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I formatted my MacBook main drive some months ago and, in order to not lose data, I created a .dmg image of the hard drive before the formatting procedure and saved it to an external device.

Then, some days ago, I started a kind of data restoring, coping most of the backup files back to the main drive.

Now, I would like to check if all these mentioned files have really been copied back to my Macbook. Due to this, I am looking for an application theoretically able to analyze the files (in particular, their name, hash, etc.) contained in my external drive and find corresponding files on my Macintosh hard drive; if a corresponding file is not found, the file should be highlighted. If a similar application actually exists, can you suggest it to me?

If there is not an application with the features above explained, can you suggest me a brief Bash script or AppleScript able to do that? I'm not familiar with both these languages, but I have a little Batch scripting background and I was thinking about some statements - e.g. the for loop, md5, etc. - which generate a filename plus MD5 checksum list for both drives, and which find correspondances. What about this? Can you suggest me some examples?


Note: This is not the same as How to confirm that a file has copied to a new disk without any errors?. The new data structure on the main drive is a bit different compared to the previous one, which is stored in the external drive. Due to this, a standard folder/volume comparison with a dry rsync run is not exactly what I am looking for.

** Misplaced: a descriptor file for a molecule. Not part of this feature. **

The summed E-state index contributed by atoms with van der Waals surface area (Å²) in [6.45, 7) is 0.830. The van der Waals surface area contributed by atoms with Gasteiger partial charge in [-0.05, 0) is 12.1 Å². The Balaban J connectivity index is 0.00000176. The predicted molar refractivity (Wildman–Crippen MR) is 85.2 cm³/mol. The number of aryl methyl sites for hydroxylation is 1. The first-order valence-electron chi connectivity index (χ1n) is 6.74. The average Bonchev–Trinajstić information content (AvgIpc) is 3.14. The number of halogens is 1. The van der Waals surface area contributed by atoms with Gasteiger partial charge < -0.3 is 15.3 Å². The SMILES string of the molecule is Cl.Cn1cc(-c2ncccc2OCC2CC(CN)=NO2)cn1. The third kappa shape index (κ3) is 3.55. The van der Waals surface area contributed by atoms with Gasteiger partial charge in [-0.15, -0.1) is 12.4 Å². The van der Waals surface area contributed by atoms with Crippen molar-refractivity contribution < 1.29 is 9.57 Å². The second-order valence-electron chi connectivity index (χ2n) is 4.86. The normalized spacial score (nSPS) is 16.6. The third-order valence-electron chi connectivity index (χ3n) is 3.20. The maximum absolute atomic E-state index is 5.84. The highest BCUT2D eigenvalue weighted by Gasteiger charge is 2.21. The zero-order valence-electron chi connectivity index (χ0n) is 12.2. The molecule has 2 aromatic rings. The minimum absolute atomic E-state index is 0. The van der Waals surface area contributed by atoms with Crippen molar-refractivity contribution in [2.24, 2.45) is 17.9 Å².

• @klanomath, yes, I am looking for something similar but the main difference, in my case, is that during my data restoring procedure I haven't always maintained the same data structure: in other words, some files have now a different name and are stored in a different path, with other different files, etc. – rudicangiotti Feb 11 '16 at 16:49
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Using a bit of Bash and some nice utilities is possible to compare MD5 of every single file. I will assume here that the same MD5 means the same content.

Make MD5 of everything:

find /one/dir -type f | xargs md5 > one.txt
find /other/dir -type f | xargs md5 > other.txt

Compare every MD5 in order to find what is missing where:

diff -u <(cut -d'=' -f2 one.txt | sort) <(cut -d'=' -f2 other.txt | sort) > diff.txt

Only found in /one/dir:

grep -f <(sed -n 's/^- //p' diff.txt) one.txt

Only found in /other/dir:

grep -f <(sed -n 's/^+ //p' diff.txt) other.txt

Let me know if this works.

  • Thanks so much for your answer! I'm going to read the manual to better understand what those commands do and then I'm going to try them in a script! – rudicangiotti Feb 14 '16 at 0:25
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From my experience I may recommend Path Finder app (http://www.cocoatech.com/pathfinder/).

It has very powerful Commands -> Folder Sync command that does exactly what you are asking for: shows synced files and those you may need to copy left or right. They are highlighted with different color. App has free trial period (fully functional) and then asks for some money, but it's totally worth the price.

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Red arrows just show some random directories. You can select your own, including those on different volumes. And you can compare file content is required.

  • However it only compares like rsync i.e. comparing a tree of directories so won't match or test moved files – Mark Feb 11 '16 at 17:08
  • Thanks ranklord, I have downloaded and tested the application you suggested but, as also @Mark has pointed out, it actually does nothing but a comparison between two directory branches. – rudicangiotti Feb 11 '16 at 20:33

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